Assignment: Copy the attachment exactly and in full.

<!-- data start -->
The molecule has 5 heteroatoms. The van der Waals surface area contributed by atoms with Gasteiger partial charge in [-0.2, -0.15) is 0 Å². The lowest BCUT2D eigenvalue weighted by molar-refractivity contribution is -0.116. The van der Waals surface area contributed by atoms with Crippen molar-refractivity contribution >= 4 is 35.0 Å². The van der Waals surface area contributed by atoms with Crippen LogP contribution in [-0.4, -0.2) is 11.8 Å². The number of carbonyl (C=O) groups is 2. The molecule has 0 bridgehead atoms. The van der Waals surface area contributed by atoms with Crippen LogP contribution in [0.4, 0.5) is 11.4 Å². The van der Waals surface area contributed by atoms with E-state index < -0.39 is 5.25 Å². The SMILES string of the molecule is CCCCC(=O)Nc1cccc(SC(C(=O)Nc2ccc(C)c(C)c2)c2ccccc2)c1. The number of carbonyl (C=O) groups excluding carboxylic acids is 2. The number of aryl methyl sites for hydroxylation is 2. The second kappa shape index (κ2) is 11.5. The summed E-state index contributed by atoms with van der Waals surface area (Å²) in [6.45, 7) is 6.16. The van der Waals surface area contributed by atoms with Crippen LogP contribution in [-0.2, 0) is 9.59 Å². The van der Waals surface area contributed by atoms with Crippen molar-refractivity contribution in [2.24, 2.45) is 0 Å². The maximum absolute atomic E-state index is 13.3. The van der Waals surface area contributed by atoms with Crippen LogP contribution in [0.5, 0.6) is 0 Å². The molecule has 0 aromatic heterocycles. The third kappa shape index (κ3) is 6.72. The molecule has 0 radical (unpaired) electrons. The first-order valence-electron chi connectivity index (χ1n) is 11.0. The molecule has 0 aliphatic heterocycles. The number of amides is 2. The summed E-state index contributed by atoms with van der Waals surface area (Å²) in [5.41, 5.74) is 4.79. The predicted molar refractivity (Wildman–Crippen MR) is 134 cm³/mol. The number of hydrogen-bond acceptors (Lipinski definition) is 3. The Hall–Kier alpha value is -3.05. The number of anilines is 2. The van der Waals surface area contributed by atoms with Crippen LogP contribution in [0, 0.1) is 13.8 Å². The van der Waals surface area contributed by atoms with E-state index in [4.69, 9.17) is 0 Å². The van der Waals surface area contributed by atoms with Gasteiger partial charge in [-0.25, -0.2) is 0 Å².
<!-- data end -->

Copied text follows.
The molecule has 5 heteroatoms. The van der Waals surface area contributed by atoms with Gasteiger partial charge in [-0.2, -0.15) is 0 Å². The lowest BCUT2D eigenvalue weighted by molar-refractivity contribution is -0.116. The van der Waals surface area contributed by atoms with Crippen molar-refractivity contribution >= 4 is 35.0 Å². The van der Waals surface area contributed by atoms with Crippen LogP contribution in [-0.4, -0.2) is 11.8 Å². The number of carbonyl (C=O) groups is 2. The molecule has 0 bridgehead atoms. The van der Waals surface area contributed by atoms with Crippen LogP contribution in [0.4, 0.5) is 11.4 Å². The van der Waals surface area contributed by atoms with E-state index < -0.39 is 5.25 Å². The SMILES string of the molecule is CCCCC(=O)Nc1cccc(SC(C(=O)Nc2ccc(C)c(C)c2)c2ccccc2)c1. The number of carbonyl (C=O) groups excluding carboxylic acids is 2. The number of aryl methyl sites for hydroxylation is 2. The second kappa shape index (κ2) is 11.5. The summed E-state index contributed by atoms with van der Waals surface area (Å²) in [6.45, 7) is 6.16. The van der Waals surface area contributed by atoms with Crippen LogP contribution in [-0.2, 0) is 9.59 Å². The van der Waals surface area contributed by atoms with Crippen molar-refractivity contribution in [2.24, 2.45) is 0 Å². The maximum absolute atomic E-state index is 13.3. The van der Waals surface area contributed by atoms with Crippen LogP contribution in [0.5, 0.6) is 0 Å². The molecule has 0 aromatic heterocycles. The third kappa shape index (κ3) is 6.72. The molecule has 0 radical (unpaired) electrons. The first-order valence-electron chi connectivity index (χ1n) is 11.0. The molecule has 0 aliphatic heterocycles. The number of amides is 2. The summed E-state index contributed by atoms with van der Waals surface area (Å²) in [5.41, 5.74) is 4.79. The predicted molar refractivity (Wildman–Crippen MR) is 134 cm³/mol. The number of hydrogen-bond acceptors (Lipinski definition) is 3. The Hall–Kier alpha value is -3.05. The number of anilines is 2. The van der Waals surface area contributed by atoms with Crippen LogP contribution in [0, 0.1) is 13.8 Å². The van der Waals surface area contributed by atoms with E-state index in [4.69, 9.17) is 0 Å². The van der Waals surface area contributed by atoms with Gasteiger partial charge in [-0.25, -0.2) is 0 Å².